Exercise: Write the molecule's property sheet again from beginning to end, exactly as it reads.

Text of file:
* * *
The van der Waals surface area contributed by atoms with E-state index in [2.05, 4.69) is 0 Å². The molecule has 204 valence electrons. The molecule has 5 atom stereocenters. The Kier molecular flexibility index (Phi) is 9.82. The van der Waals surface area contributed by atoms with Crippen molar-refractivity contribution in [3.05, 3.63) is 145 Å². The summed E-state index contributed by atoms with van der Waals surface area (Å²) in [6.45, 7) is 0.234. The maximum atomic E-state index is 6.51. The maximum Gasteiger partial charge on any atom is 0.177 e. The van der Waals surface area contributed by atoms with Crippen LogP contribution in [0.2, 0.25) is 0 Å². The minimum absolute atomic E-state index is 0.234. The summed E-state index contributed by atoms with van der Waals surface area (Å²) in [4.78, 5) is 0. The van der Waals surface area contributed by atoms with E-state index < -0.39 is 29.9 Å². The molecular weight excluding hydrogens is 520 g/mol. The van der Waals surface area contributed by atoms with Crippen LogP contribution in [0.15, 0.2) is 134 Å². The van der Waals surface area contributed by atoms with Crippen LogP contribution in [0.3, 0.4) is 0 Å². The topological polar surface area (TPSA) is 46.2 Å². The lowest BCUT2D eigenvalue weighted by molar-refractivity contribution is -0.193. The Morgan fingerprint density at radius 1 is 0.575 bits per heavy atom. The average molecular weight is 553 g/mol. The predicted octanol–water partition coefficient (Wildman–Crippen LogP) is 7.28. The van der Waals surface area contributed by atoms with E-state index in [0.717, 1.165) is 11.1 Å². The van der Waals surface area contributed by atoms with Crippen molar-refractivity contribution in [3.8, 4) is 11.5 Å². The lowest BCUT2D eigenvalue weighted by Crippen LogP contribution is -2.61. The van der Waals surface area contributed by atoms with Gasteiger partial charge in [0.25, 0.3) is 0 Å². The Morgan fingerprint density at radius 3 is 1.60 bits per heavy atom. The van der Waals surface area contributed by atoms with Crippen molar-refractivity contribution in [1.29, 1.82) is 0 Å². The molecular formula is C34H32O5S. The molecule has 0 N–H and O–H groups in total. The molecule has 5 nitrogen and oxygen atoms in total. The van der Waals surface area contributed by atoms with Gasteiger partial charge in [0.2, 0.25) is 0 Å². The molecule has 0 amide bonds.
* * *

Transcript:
The van der Waals surface area contributed by atoms with E-state index in [2.05, 4.69) is 0 Å². The molecule has 204 valence electrons. The molecule has 5 atom stereocenters. The Kier molecular flexibility index (Phi) is 9.82. The van der Waals surface area contributed by atoms with Crippen molar-refractivity contribution in [3.05, 3.63) is 145 Å². The summed E-state index contributed by atoms with van der Waals surface area (Å²) in [6.45, 7) is 0.234. The maximum atomic E-state index is 6.51. The maximum Gasteiger partial charge on any atom is 0.177 e. The van der Waals surface area contributed by atoms with Crippen LogP contribution in [0.2, 0.25) is 0 Å². The minimum absolute atomic E-state index is 0.234. The summed E-state index contributed by atoms with van der Waals surface area (Å²) in [4.78, 5) is 0. The van der Waals surface area contributed by atoms with E-state index < -0.39 is 29.9 Å². The molecular weight excluding hydrogens is 520 g/mol. The van der Waals surface area contributed by atoms with Crippen LogP contribution in [0.15, 0.2) is 134 Å². The van der Waals surface area contributed by atoms with Crippen LogP contribution in [0.3, 0.4) is 0 Å². The topological polar surface area (TPSA) is 46.2 Å². The lowest BCUT2D eigenvalue weighted by molar-refractivity contribution is -0.193. The Morgan fingerprint density at radius 1 is 0.575 bits per heavy atom. The average molecular weight is 553 g/mol. The predicted octanol–water partition coefficient (Wildman–Crippen LogP) is 7.28. The van der Waals surface area contributed by atoms with E-state index in [0.717, 1.165) is 11.1 Å². The van der Waals surface area contributed by atoms with Crippen molar-refractivity contribution in [3.8, 4) is 11.5 Å². The lowest BCUT2D eigenvalue weighted by Crippen LogP contribution is -2.61. The van der Waals surface area contributed by atoms with Gasteiger partial charge in [0.25, 0.3) is 0 Å². The Morgan fingerprint density at radius 3 is 1.60 bits per heavy atom. The van der Waals surface area contributed by atoms with Crippen molar-refractivity contribution in [1.29, 1.82) is 0 Å². The molecular formula is C34H32O5S. The molecule has 0 N–H and O–H groups in total. The molecule has 5 nitrogen and oxygen atoms in total. The van der Waals surface area contributed by atoms with Gasteiger partial charge in [0.2, 0.25) is 0 Å². The molecule has 0 amide bonds.